family, You crawl over there......

Gifts, Traditions, and Trees

I’m still not up to deep blog topics, although I was awfully tempted by Derek Lowe’s article on chirality and the architecture of life as we know it. If you know anything about chemistry, take a look, it’s got some nifty ideas in it. Maybe I will come back around to that later when I can brain better.

The flu is nasty. I haven’t been this sick since my last bout with pneumonia, and just like that, I’m not bouncing back from this. We’ve been told it could take us two weeks to reach normal levels again, which given the time of year is a little frustrating. I’m not pushing – I will be back at work, but the extra stuff is going to be even further curtailed. I had plans… sigh.

The First Reader and I were talking this morning about gift wrapping. I did probably 90% of my Christmas shopping through good ol’ Amazon, so I have a stack of boxes in my room and the dining room. I told him, rather glum, that we might just open random boxes on Christmas morning. “what’s in this one?” Oh, that’s yours, and that’s yours…

That would be fun, he said. We’ll do it however we can.

That we will. I’m not, and have never been, one for elegance. This is highly casual even for me… I’m really going to try to at least do gift bags. If I find the time and energy. But really, does it matter? I’ve not gotten to the point where I will stuff all the kids gifts in one big bag and hand it to them – we do a process where each person gets a present from under the tree, handed to them by the designated ‘elf’ and then opening happens individually in turn. I’ve never been a fan of the free-for-all approach, which is disrespectful to the gifts and gift-givers alike. We were not rich, growing up, so each gift was treasured. Oh, sure, socks and underwear… both the kids at home asked for fuzzy socks in their stockings this year. They like fun fuzzy socks.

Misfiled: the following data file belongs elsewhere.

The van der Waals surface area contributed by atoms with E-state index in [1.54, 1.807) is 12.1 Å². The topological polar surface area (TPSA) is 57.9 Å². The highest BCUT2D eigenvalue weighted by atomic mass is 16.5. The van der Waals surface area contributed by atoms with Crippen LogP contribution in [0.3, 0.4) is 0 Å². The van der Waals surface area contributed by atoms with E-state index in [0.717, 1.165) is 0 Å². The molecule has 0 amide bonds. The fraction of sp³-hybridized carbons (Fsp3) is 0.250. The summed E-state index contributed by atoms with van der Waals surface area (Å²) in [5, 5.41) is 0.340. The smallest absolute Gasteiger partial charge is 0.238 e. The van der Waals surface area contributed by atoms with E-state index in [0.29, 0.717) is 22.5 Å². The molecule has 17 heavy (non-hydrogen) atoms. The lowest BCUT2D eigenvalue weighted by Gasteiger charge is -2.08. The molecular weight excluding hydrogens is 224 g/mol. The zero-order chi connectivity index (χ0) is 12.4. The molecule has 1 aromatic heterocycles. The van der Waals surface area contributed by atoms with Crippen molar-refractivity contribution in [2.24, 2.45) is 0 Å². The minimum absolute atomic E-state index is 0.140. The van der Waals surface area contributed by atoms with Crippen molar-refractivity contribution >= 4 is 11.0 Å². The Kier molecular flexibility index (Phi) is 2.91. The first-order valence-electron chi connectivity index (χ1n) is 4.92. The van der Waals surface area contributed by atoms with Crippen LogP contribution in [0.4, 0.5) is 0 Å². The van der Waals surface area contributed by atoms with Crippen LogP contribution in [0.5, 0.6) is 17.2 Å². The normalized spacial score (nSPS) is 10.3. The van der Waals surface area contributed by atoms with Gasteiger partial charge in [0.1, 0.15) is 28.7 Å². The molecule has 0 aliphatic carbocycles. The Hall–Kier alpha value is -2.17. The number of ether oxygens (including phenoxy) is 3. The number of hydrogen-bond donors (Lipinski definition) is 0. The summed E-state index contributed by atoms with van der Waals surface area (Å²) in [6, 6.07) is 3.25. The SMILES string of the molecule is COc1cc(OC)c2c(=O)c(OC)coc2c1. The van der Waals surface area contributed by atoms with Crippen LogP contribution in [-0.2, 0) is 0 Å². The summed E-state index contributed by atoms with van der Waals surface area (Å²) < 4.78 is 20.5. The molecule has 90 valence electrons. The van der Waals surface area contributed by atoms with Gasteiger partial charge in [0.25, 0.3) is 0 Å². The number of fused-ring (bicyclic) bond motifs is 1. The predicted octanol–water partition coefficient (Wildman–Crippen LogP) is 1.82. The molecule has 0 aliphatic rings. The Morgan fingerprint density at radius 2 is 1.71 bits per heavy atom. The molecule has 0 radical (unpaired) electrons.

I’ve tried to carry that on to now, and as the kids were very young it was a good exercise in patience, but even when they were little they understood that it’s fun to watch someone else open a gift, too. And we talk, and drink our coffees and cocoas – with a candy cane in it, of course! – and it’s a pleasant way to pass a Christmas morning. Usually the afternoons are spent playing with gifts – and there’s usually a board game in the lot, so that is highest play-priority. Which reminds me that there is a gift I need to wrap. At least one!

I was both sad and not-sad about settling on a fake tree this year, but after this bout of flu I’m solidly on the side of not-sad. I miss the smell of Balsam Fir, but it doesn’t seem to be a kind of tree grown in this area. On the other hand, no-one would have watered the tree while the adults were sick, so we’d have a stick tree by now! The fake doesn’t look bad even from a fairly close range, and it went up quickly with my Ginja Ninja knocking it into shape. I am looking forward to taking it down without the traditional shower of dead dry needles, for sure. We were still finding needles from last year’s tree while we were setting up ornaments! Blue Spruce needles are the worst. Dry, I swear you could sew with them.

I must admit that at the moment I’m mostly looking forward to Christmas being over and past and routines back in place again. I’ll find the spirit of the season again, it’s just a bit dim behind the reality of low energy and things left undone that I had planned. There’s so much… but I can’t do it all. If the gifts come in surprise boxes this year, then they do. And the kids will still enjoy what they got. And hopefully the First Reader will like his big surprise.

Dragon in Mug
Hot Chocolate Ahh! I managed a little painting while sick. Watercolor brush markers are great for low-fuss art.

5 thoughts on “Gifts, Traditions, and Trees

  1. Well, Cedar, the thing to remember, is that we are in the season of Advent right now. Christmas is best celebrated AFTER Christmas day during the 12 Days of Christmas. After all the hoopla is over everyone can relax for two weeks. Kids of school gives time for all those family activities and games.

    My mom and dad always like that time the best of all. I’m beginning to understand why ๐Ÿ˜‰

  2. From experience I suggest using a dry lube at the tree’s joints before you stow it.
    If one tends to pay only casual attention to the instructions, it is possible to assemble the middle sections out of order.
    This results in two people standing back, doing the slow blink, and thinking, “What the heck is wrong with the tree?”

    1. LOL! I don’t think I’ll tell the kids that one, lest I walk into the living room next year and find they have gotten… creative.

      I’ll find out if the First Reader has any dry lube. Um… yeah, I’m just walking away from that now.

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